Legacy of Craftmanship
Her father did work with leaded glass windows and passed on to his daughter an appreciation for glass and the skills to become an artisan. “Dad taught me how to solder at age 13,” Wood said. “He was quite the craftsman. He repurposed all the marbles at the aquarium, which had been installed in error, and re-sold them to the gift shop, where they were retailed as marine objects.”
Inspired by her father, Wood became a glass artist, a pastime she pursued on the side while helping run the picture framing business, but over time she found glasswork to be tedious and time-consuming. “Plus it was a crowded field,” she pointed out. “Everybody was making these wonderful mosaics and other glass creations. I wanted something new, but I didn’t know what.”
Wood was born with a keen eye for geometry and the way things fit together, as well as an appreciation for beautiful and artistic creations. “I’ve always been fascinated by working with tools, and I’ve always wanted to repurpose things,” she said. “I’d buy vintage clothing that was way too large, for example, and cut it down into something I could wear that had my stamp.”
Broken China Is Potenital
The interest and the talent were there from an early age, and it evolved over time with regard to her china collection. “In later years I started to play with cups and saucers in a different way,” she said.
“I had a lot of broken pieces, and I hated the thought of just throwing them away. I wanted to do something with the pretty designs on them.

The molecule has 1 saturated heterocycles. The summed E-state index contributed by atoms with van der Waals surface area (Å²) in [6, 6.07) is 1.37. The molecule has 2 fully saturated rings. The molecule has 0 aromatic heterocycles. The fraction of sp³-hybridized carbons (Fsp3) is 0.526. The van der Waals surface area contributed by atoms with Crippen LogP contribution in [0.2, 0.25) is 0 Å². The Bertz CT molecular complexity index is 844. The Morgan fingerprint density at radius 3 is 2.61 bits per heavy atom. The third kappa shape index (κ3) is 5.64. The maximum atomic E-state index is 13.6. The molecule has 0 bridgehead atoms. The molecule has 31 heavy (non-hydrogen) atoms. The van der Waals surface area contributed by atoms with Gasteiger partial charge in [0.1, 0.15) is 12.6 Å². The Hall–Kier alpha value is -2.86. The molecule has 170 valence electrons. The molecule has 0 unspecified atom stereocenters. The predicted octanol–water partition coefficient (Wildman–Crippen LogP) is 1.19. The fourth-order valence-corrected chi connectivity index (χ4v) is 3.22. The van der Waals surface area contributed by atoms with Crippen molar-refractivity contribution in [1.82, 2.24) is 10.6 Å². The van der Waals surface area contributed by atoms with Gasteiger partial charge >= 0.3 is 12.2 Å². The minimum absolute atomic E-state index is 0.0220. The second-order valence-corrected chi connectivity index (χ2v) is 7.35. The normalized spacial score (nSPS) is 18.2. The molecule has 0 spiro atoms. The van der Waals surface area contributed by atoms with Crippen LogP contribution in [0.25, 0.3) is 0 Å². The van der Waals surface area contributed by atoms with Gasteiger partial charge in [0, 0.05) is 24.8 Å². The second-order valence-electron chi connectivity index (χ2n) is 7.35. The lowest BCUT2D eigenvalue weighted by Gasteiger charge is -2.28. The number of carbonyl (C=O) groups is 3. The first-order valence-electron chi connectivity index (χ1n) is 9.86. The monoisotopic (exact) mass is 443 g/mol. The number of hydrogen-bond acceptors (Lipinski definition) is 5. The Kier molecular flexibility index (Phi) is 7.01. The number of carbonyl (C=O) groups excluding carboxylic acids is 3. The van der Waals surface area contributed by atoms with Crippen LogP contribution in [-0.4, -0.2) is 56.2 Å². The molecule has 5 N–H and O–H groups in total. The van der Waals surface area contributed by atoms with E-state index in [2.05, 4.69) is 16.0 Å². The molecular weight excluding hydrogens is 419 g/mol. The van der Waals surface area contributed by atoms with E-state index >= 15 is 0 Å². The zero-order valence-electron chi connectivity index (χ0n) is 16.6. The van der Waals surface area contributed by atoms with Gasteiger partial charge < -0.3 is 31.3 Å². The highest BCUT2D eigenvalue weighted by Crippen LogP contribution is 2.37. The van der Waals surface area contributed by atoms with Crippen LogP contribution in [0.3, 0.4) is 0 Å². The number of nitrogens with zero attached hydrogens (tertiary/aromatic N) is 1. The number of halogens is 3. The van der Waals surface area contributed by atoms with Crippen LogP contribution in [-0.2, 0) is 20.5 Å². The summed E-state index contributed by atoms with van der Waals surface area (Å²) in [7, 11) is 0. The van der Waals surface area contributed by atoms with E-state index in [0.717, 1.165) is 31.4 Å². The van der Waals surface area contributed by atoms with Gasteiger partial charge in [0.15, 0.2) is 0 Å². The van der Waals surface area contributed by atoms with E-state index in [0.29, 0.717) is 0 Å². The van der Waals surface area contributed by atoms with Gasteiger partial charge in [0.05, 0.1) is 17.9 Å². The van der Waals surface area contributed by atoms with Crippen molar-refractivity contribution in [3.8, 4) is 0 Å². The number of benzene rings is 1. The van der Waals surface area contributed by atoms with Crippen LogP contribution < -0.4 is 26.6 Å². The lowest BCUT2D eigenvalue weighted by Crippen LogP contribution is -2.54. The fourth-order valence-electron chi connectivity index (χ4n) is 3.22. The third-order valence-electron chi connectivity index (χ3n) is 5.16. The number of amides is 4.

That’s what led to my Eureka moment.”
Through much trial and error, Wood taught herself how to cut the plates, carving out the bits she liked most. Not satisfied with just making broken-looking shards, she concentrated on enhancing the intricate details of each pattern. “I was hooked on the challenge,” she said, but in the end, she was still just sitting there with lovely little designs cut from china. “Now what?” she wondered.
And so, in 1998, the idea of designing china pieces into wearable jewelry was born. “My work has become more refined over the years, and my jewelry selection has grown,” she said. “I strive to add new items to the collection, keeping it fresh. I’m always hunting for new patterns. I look for variety in floral motifs and color themes and I try to represent as many countries as possible.”